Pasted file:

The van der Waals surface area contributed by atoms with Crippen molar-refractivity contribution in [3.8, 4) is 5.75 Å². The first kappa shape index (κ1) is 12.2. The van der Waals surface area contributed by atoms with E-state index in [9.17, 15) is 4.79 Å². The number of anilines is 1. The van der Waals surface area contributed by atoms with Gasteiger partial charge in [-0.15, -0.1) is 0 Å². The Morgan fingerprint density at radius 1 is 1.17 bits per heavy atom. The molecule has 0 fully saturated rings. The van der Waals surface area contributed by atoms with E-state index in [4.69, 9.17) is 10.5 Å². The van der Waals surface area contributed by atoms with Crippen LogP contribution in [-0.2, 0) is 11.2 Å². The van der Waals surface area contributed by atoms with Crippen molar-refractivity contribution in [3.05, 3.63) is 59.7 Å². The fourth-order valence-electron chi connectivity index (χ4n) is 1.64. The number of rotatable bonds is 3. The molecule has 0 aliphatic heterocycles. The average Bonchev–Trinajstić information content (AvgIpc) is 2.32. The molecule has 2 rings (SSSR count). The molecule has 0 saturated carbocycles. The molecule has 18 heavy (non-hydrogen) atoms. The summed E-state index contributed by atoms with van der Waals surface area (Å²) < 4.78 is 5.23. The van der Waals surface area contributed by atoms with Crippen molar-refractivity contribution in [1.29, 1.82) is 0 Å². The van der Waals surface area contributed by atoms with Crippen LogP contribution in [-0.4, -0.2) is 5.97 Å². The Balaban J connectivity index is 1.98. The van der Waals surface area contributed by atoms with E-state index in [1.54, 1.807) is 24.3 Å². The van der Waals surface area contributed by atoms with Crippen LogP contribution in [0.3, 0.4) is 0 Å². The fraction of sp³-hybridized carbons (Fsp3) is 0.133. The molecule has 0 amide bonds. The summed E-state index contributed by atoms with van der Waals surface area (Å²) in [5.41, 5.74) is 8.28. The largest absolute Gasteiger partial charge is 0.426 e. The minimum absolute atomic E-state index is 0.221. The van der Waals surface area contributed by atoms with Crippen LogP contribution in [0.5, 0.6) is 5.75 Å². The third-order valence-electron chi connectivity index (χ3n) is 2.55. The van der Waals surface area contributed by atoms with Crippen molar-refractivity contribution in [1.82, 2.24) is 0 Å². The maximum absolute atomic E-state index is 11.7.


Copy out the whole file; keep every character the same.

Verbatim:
The van der Waals surface area contributed by atoms with Crippen molar-refractivity contribution in [3.8, 4) is 5.75 Å². The first kappa shape index (κ1) is 12.2. The van der Waals surface area contributed by atoms with E-state index in [9.17, 15) is 4.79 Å². The number of anilines is 1. The van der Waals surface area contributed by atoms with Gasteiger partial charge in [-0.15, -0.1) is 0 Å². The Morgan fingerprint density at radius 1 is 1.17 bits per heavy atom. The molecule has 0 fully saturated rings. The van der Waals surface area contributed by atoms with E-state index in [4.69, 9.17) is 10.5 Å². The van der Waals surface area contributed by atoms with Crippen LogP contribution in [-0.2, 0) is 11.2 Å². The van der Waals surface area contributed by atoms with Crippen molar-refractivity contribution in [3.05, 3.63) is 59.7 Å². The fourth-order valence-electron chi connectivity index (χ4n) is 1.64. The number of rotatable bonds is 3. The molecule has 0 aliphatic heterocycles. The average Bonchev–Trinajstić information content (AvgIpc) is 2.32. The molecule has 2 rings (SSSR count). The molecule has 0 saturated carbocycles. The molecule has 18 heavy (non-hydrogen) atoms. The summed E-state index contributed by atoms with van der Waals surface area (Å²) < 4.78 is 5.23. The van der Waals surface area contributed by atoms with Crippen molar-refractivity contribution in [1.29, 1.82) is 0 Å². The van der Waals surface area contributed by atoms with Crippen LogP contribution in [-0.4, -0.2) is 5.97 Å². The Balaban J connectivity index is 1.98. The van der Waals surface area contributed by atoms with E-state index in [1.54, 1.807) is 24.3 Å². The van der Waals surface area contributed by atoms with Crippen LogP contribution in [0.3, 0.4) is 0 Å². The fraction of sp³-hybridized carbons (Fsp3) is 0.133. The molecule has 0 amide bonds. The summed E-state index contributed by atoms with van der Waals surface area (Å²) in [5.41, 5.74) is 8.28. The largest absolute Gasteiger partial charge is 0.426 e. The minimum absolute atomic E-state index is 0.221. The van der Waals surface area contributed by atoms with Crippen LogP contribution in [0.5, 0.6) is 5.75 Å². The third-order valence-electron chi connectivity index (χ3n) is 2.55. The van der Waals surface area contributed by atoms with Crippen molar-refractivity contribution in [1.82, 2.24) is 0 Å². The maximum absolute atomic E-state index is 11.7.